In a bit of a surprise, the United States Supreme Court declined today in Fifth Third Bancorp v. Dudenhoeffer to adopt the Moench presumption of prudence, which entitled fiduciaries of qualified defined contribution plans (including ESOPs) a presumption of prudence for continued investments in qualifying employer securities. In its holding, the Court did unanimously reverse the 6th Circuit’s ruling that a presumption of prudence exists only after the pleading stage. While the reversal itself may not come as a surprise, the Court’s rationale does, particularly given how the question accepted on certiorari was presented.

As noted in our prior blog posting on the case, the question on certiorari focused on whether plaintiffs must allege that a fiduciary abused its discretion in offering employer securities as an investment option in order to overcome the presumption that offering employer securities was reasonable. The Court seemed to reject the DOL’s request as Amicus Curiae to rule on whether the presumption of prudence exists at all. In today’s ruling though, the Court appears to have done just this in holding that “ESOP fiduciaries are not entitled to any special presumption of prudence…” and that “aside from the fact that ESOP fiduciaries are not liable for losses that result from a failure to diversify, they are subject to the duty of prudence like other ERISA fiduciaries.”

It was not all bad news for plans holding employer securities, as the Court did find in remanding the case back to the 6th Circuit that a complaint cannot simply allege that the employer security offering was imprudent. Instead, plaintiffs must allege an alternative action that the fiduciaries could have taken that would have been legal and consistent with the prudent fiduciary standard, taking into account securities laws and the impact of a decision modify the offering of employer securities. Specifically, the court held that:

  • “Where a stock is publicly traded, allegations that a fiduciary should have recognized on the basis of publicly available information that the market was overvaluing or undervaluing the stock are generally implausible and thus insufficient to state a claim…” and
  • “To state a claim for breach of the duty of prudence, a complaint must plausibly allege an alternative action that the defendant could have taken, that would have been legal, and that a prudent fiduciary in the same circumstances would not have viewed as more likely to harm the fund than to help it. Where the complaint alleges that a fiduciary was imprudent in failing to act on the basis of inside information, the analysis is informed by the following points. First, ERISA’s duty of prudence never requires a fiduciary to break the law, and so a fiduciary cannot be imprudent for failing to buy or sell stock in violation of the insider trading laws. Second, where a complaint faults fiduciaries for failing to decide, based on negative inside information, to refrain from making additional stock purchases or for failing to publicly disclose that information so that the stock would no longer be overvalued, courts should consider the extent to which imposing an ERISA-based obligation either to refrain from making a planned trade or to disclose inside information to the public could conflict with the complex insider trading and corporate disclosure requirements set forth by the federal securities laws or with the objectives of those laws. Third, courts confronted with such claims should consider whether the complaint has plausibly alleged that a prudent fiduciary in the defendant’s position could not have concluded that stopping purchases or publicly disclosing negative information would do more harm than good to the fund by causing a drop in the stock price and a concomitant drop in the value of the stock already held by the fund.”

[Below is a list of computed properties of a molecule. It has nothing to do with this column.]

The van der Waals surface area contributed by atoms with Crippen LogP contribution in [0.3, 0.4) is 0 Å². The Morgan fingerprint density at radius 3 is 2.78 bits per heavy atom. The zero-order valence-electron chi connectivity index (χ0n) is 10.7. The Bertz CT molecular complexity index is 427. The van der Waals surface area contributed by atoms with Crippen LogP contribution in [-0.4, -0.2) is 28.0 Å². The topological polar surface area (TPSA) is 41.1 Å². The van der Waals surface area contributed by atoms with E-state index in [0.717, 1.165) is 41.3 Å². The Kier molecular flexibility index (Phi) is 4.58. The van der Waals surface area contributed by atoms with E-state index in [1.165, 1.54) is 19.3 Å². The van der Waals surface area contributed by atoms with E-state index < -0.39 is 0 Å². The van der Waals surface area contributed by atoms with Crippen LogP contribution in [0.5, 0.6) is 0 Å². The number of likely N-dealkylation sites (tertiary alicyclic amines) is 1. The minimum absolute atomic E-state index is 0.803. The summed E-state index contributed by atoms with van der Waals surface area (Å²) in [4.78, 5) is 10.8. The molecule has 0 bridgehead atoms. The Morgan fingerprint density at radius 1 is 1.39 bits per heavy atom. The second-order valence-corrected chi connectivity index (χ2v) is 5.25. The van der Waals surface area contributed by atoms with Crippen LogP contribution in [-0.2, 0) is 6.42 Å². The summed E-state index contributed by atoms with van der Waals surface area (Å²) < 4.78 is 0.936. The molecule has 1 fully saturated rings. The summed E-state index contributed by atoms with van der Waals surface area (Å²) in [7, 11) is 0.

These latter holdings are certainly beneficial for plans of publicly-traded sponsors holding qualifying employer securities in the standard “stock drop” scenarios. For plans of non-publicly-traded entities though – a group that would include a great majority of private company ESOPs – the outcome here is a little more murky.

More to come on the impact of this ruling. Stay tuned.